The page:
William Blake…Birthing A Poet.

Have you ever considered who inspired you to write? The writers and poets who paved your way, connecting with your inner muse and launching your innards all over the page?

Well, through this post over at  Hugh Views and News, I was reminded of how William Blake inspired me back at school. That was when my hair was in plaits, my teeth were in braces and I was well and truly stuck in that teenage, ugly duckling phase.

It was also well before Dead Poets’ Society brought poetry out of the shadows, even giving it an edge of cool.

Dead Poets

As a poet, it’s hard to believe that there was ever a time before Dead Poet’s Society. The movie inspired an awe, a magic and a sense of crossing over into something raw, innate and at the very essence of the soul.

However, by the time Dead Poets’ Society came out in 1989, I’d left school and in that very same year (perhaps no coincidence), I attended and performed my poetry at my very first poetry reading. It was held at the Reasonably Good Cafe in Abercrombie Street, Chippendale a stone’s throw from Sydney University and if you threw the stone the opposite direction, it would’ve landed at Redfern Station, which was pretty much a no go zone back then after dark. That said, we students were made of stronger stuff!

Dead Poet's sign.jpg

However, although Dead Poet’s Society had an Australian Director in Peter Weir, it was an American movie featuring American poets. Growing up on the other side of the world in Sydney, Australia we studied English poets, the odd Australian poet and absolutely no indigenous poets whatsoever.

So, when I picture myself in a school scene studying and falling in love with poetry, I am thinking along the lines of William Blake, Wordsworth, Shelley and Keats and this love affair began with Blake’s Tyger, with its primal drumming beat and graphic imagery:

The Tyger

Tyger Tyger, burning bright,

In the forests of the night;

What immortal hand or eye,

Could frame thy fearful symmetry?

In what distant deeps or skies.

Burnt the fire of thine eyes?

On what wings dare he aspire?

What the hand, dare seize the fire?

And what shoulder, & what art,

Could twist the sinews of thy heart?

And when thy heart began to beat,

What dread hand? & what dread feet?

What the hammer? what the chain,

In what furnace was thy brain?

What the anvil? what dread grasp,

Dare its deadly terrors clasp!

When the stars threw down their spears

And water’d heaven with their tears:

Did he smile his work to see?

Did he who made the Lamb make thee?

Tyger Tyger burning bright,

In the forests of the night:

What immortal hand or eye,

Dare frame thy fearful symmetry?

William Blake

I encourage you to read it out loud. It has a such a strong, striking rhythm like the pounding of a drum or the beating of your heart (especially if you’re being chased by the Tyger!!)

Like much of Blake’s work which is highly symbolic and devoutly spiritual, Tyger isn’t just about a Tiger but about God the creator and who he is. Could the same God who made the meek, innocent and gentle lamb also make the tiger, and both Jesus and the the devil?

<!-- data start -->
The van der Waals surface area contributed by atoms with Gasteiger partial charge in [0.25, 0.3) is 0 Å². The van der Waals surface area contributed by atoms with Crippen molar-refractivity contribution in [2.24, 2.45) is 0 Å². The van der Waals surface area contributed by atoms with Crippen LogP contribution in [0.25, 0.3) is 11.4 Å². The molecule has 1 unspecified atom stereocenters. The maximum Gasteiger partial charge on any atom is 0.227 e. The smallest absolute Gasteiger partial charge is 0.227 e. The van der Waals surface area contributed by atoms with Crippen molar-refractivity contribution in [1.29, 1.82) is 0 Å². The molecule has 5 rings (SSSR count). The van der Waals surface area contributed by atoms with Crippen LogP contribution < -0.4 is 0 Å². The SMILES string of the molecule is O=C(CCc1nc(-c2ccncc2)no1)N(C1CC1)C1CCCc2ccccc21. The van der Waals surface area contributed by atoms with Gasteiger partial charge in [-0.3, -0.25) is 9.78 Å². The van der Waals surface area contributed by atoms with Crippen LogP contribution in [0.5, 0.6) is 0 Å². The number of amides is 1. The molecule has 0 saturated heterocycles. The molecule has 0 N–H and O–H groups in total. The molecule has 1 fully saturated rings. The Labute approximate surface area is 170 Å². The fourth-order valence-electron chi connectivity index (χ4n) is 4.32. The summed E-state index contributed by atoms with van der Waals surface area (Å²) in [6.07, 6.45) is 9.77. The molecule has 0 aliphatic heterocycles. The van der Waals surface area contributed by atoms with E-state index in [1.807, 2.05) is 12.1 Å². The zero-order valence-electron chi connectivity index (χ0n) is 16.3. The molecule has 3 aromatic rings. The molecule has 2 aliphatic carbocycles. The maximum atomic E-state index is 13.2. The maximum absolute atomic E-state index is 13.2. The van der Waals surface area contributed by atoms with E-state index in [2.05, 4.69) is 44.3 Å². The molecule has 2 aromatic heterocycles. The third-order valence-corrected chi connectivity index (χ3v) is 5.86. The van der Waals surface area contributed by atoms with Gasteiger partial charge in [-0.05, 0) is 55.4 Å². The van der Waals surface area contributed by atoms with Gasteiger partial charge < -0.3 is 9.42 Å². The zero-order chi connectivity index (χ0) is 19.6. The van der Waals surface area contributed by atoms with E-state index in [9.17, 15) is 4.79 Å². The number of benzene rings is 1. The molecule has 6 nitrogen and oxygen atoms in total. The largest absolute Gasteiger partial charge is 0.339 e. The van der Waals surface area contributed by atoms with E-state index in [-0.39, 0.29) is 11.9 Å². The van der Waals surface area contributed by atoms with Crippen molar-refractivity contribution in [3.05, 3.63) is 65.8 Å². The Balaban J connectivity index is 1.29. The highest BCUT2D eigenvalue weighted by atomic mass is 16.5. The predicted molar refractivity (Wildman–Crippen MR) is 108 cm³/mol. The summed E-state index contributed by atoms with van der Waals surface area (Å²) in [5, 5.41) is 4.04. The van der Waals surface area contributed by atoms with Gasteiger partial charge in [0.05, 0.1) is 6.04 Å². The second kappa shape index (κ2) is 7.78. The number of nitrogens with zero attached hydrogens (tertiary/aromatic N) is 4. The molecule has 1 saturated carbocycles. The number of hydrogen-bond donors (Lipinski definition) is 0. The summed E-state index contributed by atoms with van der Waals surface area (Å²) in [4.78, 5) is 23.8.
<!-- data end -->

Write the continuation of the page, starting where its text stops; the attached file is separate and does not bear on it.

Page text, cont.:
Most of the poetry I write doesn’t have this strong sense of rhythm and while rhyming can be a bit twee, in this poem it really creates a sense of theatre and I think it really would’ve fitted in well to Dead Poet Society’s readings by candlelight out in the bush late at night. I could feel the tiger running towards them now.

However, it’s been sometime since I was studying Tyger at school and my son is roughly that age and the doors of my perception have widened.

I am now grappling with Blake’s  Marriage of Heaven and Hell…a complex, baffling and incredibly humbling work, not unlike Revelation in The Bible. I came across this work while researching Jim Morrison from The Doors. Indeed, The Doors take their name from these lines:

If the doors of perception were cleansed every thing would appear to man as it is, infinite.
For man has closed himself up, till he sees all things thro’ narow chinks of his cavern.

Jim Morrison Grave

Jim Morrison’s Grave July 1992.

Moreover, back when I visited Jim Morrison’s grave in Paris, I found these words graffitied nearby: “The road of excess leads to the palace of wisdom.” I’d thought someone had made them up and the “palace of wisdom” referred to the cemetery after all Morrison’s years of wild excess. I didn’t know it was a quote from William Blake.

I have also started delving into William Blake’s art which seemingly shows something from beyond those doors of perception and I suspect this is the beginning of another chapter with Blake and I’m curious to know where it leads me. Yet, I have little doubt that I will be taking the road less traveled. Indeed, I suspect we’ll be ploughing through the bush!

Have you read any of William Blake’s works? Or, perhaps another poet has inspired you way back when? Please share.

Meanwhile, the the doors of my perception are about to shut. It’s after midnight and it’s long past time for bed.

xx Rowena

 

One thought on “William Blake…Birthing A Poet.

  1. Pingback: Fathers’ Day Coffee Share. | beyondtheflow

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